What if Wilfried Bony was a professional cyclist?

Make no mistake, I think that he is a good player, and that he probably is a very good player, but Vitesse striker Wilfried Bony is not the world-beater that people take him for. The Ivory Coast striker is presently the hottest player in the Eredivisie, thanks to his impressive return of 15 goals in 14 matches. Not bad, is it?

But, join me here on a slightly weird thought experiment.

 

Cycling

Imagine if Wilfried Bony would not have been a professional footballer who scores goals for a living, but a professional cyclist instead. After racing in his home country where his talent was quickly recognized, he transferred to Europe to develop further at continental cycling level for a few years, which represents his years playing football for Sparta Prague between 2008 and 2010. After that, he joined a World Tour team, which represents his transfer to the Eredivisie, and the cyclist Bony had a good first season there.

Now suddenly, in his second season at Vitesse, results have really picked up and Bony seems twice as good as last year, may be even the best cyclist in the entire peloton. The cyclist Bony would immediately get linked to rumours of illegal substance use or, to say the dreaded word out loud, doping.

Now, as far as we know, performance enhancing drugs don’t exist in football, or at most they play a marginal role. But in our thought experiment they do, and they go by the name of ‘luck’. The doping that caused the cyclist Bony to perform twice as good in his second year at the club is the luck that caused the football player Bony to temporarily perform at the level he does now for Vitesse.

Luck

There are certain parallels between doping in cycling and luck in football, which make it easier to assess the role luck plays in football. Doping has the potential to turn a decent professional cyclist into a good one, or a good one into a true world beater. It won’t turn an amateur racer into a World Champion. Luck has the potential to turn a decent striker into a good one, or a good goal scorer into a world beater. So our cyclist Bony performs significantly above his usual level for as long as the doping effect lasts, and our striker Bony converts way above his usual rate, for as long as his luck lasts.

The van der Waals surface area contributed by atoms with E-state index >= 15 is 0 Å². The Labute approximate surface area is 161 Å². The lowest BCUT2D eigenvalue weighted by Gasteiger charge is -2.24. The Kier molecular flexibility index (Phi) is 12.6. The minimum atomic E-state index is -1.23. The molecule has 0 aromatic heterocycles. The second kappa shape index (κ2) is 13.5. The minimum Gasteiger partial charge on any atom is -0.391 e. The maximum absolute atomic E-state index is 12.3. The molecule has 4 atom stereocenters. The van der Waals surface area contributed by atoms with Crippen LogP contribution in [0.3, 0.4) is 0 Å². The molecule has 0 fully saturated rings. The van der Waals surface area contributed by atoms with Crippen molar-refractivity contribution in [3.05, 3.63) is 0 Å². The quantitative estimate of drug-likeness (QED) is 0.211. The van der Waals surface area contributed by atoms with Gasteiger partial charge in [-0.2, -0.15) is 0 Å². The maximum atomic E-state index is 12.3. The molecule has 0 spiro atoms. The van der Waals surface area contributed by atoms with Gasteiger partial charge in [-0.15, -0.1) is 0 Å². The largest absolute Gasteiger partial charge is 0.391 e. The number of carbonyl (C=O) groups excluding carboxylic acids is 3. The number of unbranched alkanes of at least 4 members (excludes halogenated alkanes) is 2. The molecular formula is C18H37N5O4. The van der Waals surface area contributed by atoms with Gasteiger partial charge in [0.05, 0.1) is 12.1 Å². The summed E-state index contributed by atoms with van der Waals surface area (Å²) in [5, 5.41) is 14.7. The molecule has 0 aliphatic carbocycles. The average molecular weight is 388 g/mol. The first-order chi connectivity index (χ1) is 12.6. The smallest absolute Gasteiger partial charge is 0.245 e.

But taking doping is a deliberate choice, while one can’t control luck. So, think of luck in football as cycling’s doping, but without any control over timing and dosage. Oh, and luck is not illegal as well, as all competitors have equal excess to it. In the case of Bony, this thought experiment helps to point out why his present goal scoring rate won’t last, as the amount of luck he currently experiences is not going to last.

Prior to this weekend’s match, where he scored the winning goal to hand PSV a rare Eredivisie home defeat, Bony had scored 14 goals in 13 matches, having played a total of 1115 minutes. That averages a goal every 80 minutes, which is a truly elite number.

GP = games played ; Sb = subs ; Min = minutes played ; Gl = Goals ; Sht = shots on target

His 14 goals, however, came from just 20 shots on target, for a conversion rate of shots on target into goals of 70%. Out of this world? Yes! Sustainable? No!

 

25 goals

There are broadly two numbers to compare Bony’s conversion rate with. First there is the normal conversion rate for all players alike, which stands at 30% over the present Eredivisie season. And second, there is Bony’s individual conversion rate prior to this season, which stands at 40 goals from 104 shots, or 38% for his entire career, including his time at Sparta Prague. Or third, we could take his individual Eredivisie conversion history, which stands at 15 goals from 46 shots, or 33%.